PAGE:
• Ongoing Support: You'll have ongoing support from the franchisor, but you'll also be connected to a group of franchisees that will be extremely valuable assets as you grow. It's comforting to have access to a group of individuals who are going through or have gone through what you are about to. It's nice to know you're not alone. 
  • High Barrier to Entry: The barrier to entry for franchise gyms is definitely higher than a studio gym because: 1) They are typically more expensive than a studio gym thereby eliminating a lot of cash-strapped trainers and entrepreneurs. 2) Most franchisors require a minimum net worth from potential franchisees. If you have little equity and mostly debt, it's going to be extremely hard to acquire a franchise. 3) Territories are limited. 2 years ago I called OrangeTheory Fitness about opening one or two OrangeTheory gyms. Every territory I was interested in was already taken. Franchises do an extremely good job of keeping the market unsaturated so that they give its franchisees every opportunity to succeed. 
  • Easier To Replicate For Multiple Units: If you enjoy the business aspects of training more so than the hands-on nature of training, franchises are more conducive to absentee ownership. In fact, most franchises will give you a discount if you open 3 gyms or more as opposed to just a single location. Once you know the system the franchise uses, it simply comes down to finding markets that seem viable. Growth can be extremely quick. 
  • Easier To Sell: Because you basically have a business in a box, a new owner should be able to step in and immediately pick up where you left off. Thus, there's a larger pool of potential buyers out there, including other franchisee owners.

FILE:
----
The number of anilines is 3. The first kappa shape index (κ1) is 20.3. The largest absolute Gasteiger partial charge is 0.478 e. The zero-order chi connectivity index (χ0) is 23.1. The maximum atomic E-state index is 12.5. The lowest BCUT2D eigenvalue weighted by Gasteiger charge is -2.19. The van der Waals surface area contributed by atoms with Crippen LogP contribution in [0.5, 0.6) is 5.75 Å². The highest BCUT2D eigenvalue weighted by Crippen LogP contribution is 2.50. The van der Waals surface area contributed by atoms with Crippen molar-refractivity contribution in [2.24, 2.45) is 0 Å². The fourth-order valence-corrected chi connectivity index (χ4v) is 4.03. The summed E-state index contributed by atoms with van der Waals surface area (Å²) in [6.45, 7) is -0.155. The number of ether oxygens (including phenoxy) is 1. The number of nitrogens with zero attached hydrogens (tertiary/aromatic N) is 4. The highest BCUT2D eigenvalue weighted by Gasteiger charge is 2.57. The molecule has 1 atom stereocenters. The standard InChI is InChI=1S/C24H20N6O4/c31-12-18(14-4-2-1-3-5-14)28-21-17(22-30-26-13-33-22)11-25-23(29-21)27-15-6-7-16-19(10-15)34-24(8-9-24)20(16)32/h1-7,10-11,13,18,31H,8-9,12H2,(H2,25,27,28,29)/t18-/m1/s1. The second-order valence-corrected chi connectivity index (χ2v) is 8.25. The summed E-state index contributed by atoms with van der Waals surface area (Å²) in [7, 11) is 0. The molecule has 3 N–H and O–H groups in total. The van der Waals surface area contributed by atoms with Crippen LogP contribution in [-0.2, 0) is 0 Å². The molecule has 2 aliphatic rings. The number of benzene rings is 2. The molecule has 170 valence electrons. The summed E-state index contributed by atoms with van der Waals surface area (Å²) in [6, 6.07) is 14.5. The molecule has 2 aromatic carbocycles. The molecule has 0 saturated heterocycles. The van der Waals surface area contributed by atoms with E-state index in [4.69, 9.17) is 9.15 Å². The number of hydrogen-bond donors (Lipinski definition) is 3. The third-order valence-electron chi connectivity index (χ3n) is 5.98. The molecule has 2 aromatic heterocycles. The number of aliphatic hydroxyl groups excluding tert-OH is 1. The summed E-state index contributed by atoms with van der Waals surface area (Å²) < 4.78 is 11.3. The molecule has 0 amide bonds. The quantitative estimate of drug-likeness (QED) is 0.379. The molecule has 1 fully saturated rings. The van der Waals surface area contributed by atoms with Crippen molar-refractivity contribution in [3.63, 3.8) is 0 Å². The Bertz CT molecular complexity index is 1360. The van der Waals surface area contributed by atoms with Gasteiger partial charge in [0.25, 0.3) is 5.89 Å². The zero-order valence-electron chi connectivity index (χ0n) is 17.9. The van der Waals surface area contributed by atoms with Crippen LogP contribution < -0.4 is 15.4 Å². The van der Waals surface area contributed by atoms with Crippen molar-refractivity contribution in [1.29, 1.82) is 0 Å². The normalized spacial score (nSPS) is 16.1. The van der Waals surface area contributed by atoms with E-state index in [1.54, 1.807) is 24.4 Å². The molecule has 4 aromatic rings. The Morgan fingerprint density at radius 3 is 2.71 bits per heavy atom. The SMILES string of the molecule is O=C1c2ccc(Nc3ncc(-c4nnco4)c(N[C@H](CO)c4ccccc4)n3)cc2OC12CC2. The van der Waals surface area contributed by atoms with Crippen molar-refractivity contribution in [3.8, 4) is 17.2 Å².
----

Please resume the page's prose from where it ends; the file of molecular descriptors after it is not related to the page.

• Expensive: As mentioned above, most franchises require a minimum net worth as well as substantial franchise fee. Startup costs can easily hover around $200k, even for a small 24 hour gym. Most trainers or first-time entrepreneurs won't have the cash or equity to pursue a franchise. That's primarily why you see multi-franchise owners with a background in business or a history of franchise ownership in other industries. 
  • Monthly Fees: Some franchises charge you a flat monthly fee of around $500 while other franchises charge you a percentage of sales. In addition, they'll also charge you a fee for website hosting, security, etc. Although initially they don't sound like much, they will add up. If you do a search on the internet for unhappy franchisees, the number 1 complaint is the amount of monthly fees they pay to the franchisor. 
  • Restrictions: People forget that you are buying a business in a box, not new car where you can pick the features you like and disregard the features you don't like. Because the franchise is a system, the franchisor is very restrictive on who you can purchase equipment from, the prices you offer, the marketing you can do, etc. They're selling you a completed puzzle, and you can't remove the pieces you don't like. It is the franchisor's job to make sure its franchises are similar in appearance, price, and service no matter if the client is in California or New York. The system has been proven to work so you can't change it no matter how great ideas you have.  
  • Robotic: Because you're buying a business in a box, it's harder to create a unique company culture that to many makes entrepreneurship so attractive. Other than the fees franchises charge, this was the biggest drawback for me personally. I enjoy creating, testing, and putting my own stamp on things. A franchise system was too limiting to me. I didn't want to be just a manager. 

A lot to think about right? 

It almost reminds me of the Mac vs. PC commercials. The studio gyms seem to be what all of the cool kids are doing. If you're friends with a bunch of fitness professionals on social media, it's all you'll see. Franchises seem to be the old, boring PC, still profitable and growing simply because the industry is growing, but not nearly as cool or edgy. 


Which one would you start?